Acoustic Functions of the Sounds

Produced by the Spermaceti Organ

Photo taken by Leslie Smith off Abaco Island, Bahamas. There are three different whales in this photo logging after a dive.Two of which we thought were adult females and one that we thought to be a calf belonging to one of the females.

Hearing Ability

Because sound travels farther in water than light, it becomes advantageous for marine mammals to rely more on auditory cues than visual cues in order to communicate effectively under water. Sperm Whales have excellent hearing capabilities because their soft tissues have similar acoustic properties as the water that they live in (Cranford 1999). Their ears are especially sensitive to high frequency and short duration signals (Cranford 1999). As a result, they can hear minute sounds from very far away. It is hypothesized that the evolution of echolocation may have been an important factor in the radiation of odontocetes.


Echolocation, facilitated by the clicks produced in the spermaceti organ, is used in hunting by sperm whales to effectively locate their prey (Morris 1973). These sounds can also be used to debiliate prey when produced loud enough to help facilitate their capture (Cranford 1999)


Sexual Selection

Sounds are also used in acoustic courtship displays (Cranford 1999). Large males can advertise themselves to females, and other competing males by the sounds they make. The length and slightly curved shape of the spermaceti organ, together with the geometry between the acoustically reflective air interfaces determines the impulse interval (Cranford 1999). In other words, the bigger the nose, the longer the impulse interval. Larger noses are high investments and very costly to the individual because the fat stores located there are isolated from the rest of the body and cannot be accessed, even in times of crisis (Cranford 1999). As such, a sperm whale could starve, and the dead body would be found still with the spermaceti organ full of oil (Cranford 1999). This provides a high investment, clear cut way for females to select mates with high fitness, and is a trait that is near impossible to fake. Sound is also an efficient way for reproductive dislays underwater because they can be effective over large ranges at any depth day or night (Cranford 1999).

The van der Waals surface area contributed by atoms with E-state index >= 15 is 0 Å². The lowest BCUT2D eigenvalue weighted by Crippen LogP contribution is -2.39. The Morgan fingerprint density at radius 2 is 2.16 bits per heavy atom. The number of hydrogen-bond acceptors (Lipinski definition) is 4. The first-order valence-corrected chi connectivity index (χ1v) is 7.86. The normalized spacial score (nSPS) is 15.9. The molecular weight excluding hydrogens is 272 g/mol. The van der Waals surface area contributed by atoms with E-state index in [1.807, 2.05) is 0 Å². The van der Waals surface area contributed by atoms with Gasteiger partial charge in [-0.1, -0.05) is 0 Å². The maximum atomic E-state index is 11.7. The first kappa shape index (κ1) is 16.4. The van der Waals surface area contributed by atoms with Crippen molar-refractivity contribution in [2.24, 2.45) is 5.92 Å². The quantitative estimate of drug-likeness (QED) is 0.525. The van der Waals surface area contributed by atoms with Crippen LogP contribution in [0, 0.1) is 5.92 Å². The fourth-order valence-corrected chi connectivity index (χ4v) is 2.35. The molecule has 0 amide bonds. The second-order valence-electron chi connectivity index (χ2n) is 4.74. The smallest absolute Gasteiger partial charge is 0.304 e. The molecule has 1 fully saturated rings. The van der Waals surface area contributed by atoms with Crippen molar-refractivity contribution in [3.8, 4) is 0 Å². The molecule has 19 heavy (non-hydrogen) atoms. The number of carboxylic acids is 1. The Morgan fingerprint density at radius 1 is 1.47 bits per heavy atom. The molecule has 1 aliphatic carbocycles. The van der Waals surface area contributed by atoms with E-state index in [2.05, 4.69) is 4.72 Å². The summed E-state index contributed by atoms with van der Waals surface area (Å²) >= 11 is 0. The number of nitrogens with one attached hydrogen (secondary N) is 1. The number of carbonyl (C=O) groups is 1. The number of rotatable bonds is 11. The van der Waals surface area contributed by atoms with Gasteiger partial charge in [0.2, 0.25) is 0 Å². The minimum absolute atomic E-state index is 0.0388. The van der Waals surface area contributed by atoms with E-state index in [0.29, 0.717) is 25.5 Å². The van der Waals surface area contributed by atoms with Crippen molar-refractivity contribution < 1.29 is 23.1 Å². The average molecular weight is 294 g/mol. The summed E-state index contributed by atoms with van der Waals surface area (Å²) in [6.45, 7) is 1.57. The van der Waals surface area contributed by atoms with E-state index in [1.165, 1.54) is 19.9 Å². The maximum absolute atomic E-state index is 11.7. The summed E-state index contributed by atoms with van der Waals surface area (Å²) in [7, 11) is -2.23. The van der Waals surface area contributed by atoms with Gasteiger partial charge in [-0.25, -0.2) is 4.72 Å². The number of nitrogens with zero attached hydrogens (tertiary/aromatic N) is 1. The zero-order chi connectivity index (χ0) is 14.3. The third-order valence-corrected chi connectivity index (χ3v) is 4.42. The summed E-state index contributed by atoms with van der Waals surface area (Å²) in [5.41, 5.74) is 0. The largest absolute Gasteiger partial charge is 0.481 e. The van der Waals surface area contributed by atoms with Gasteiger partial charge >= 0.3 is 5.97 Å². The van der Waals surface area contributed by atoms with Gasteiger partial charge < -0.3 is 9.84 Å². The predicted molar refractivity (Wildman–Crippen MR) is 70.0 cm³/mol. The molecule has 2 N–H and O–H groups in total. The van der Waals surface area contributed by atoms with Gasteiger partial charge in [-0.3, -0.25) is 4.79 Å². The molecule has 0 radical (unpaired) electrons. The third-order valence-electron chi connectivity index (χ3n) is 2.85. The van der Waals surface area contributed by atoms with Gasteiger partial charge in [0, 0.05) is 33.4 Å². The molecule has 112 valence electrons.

Photo taken by Leslie Smith off Abaco Island, Bahamas. This whale is shown tail slapping . This female sperm whale was probably calling her calf because shortly after the tail slapping episode, a smaller whale surfaced next to her.



Sounds can also be produced for communication between sperm whales. Acoustic sounds can be used for a variety of different social situations. It can be used for communication between members of the same pod during dives (Cranford 1999). It can also facilitate social interactions of establishing acoustic territories, particularly for male sperm whales, and is also used for threat displays (Cranford 1999). The acoustic behavior of individuals are used to idicate their specific age, sex, or sexual maturity (Cranford 1999).

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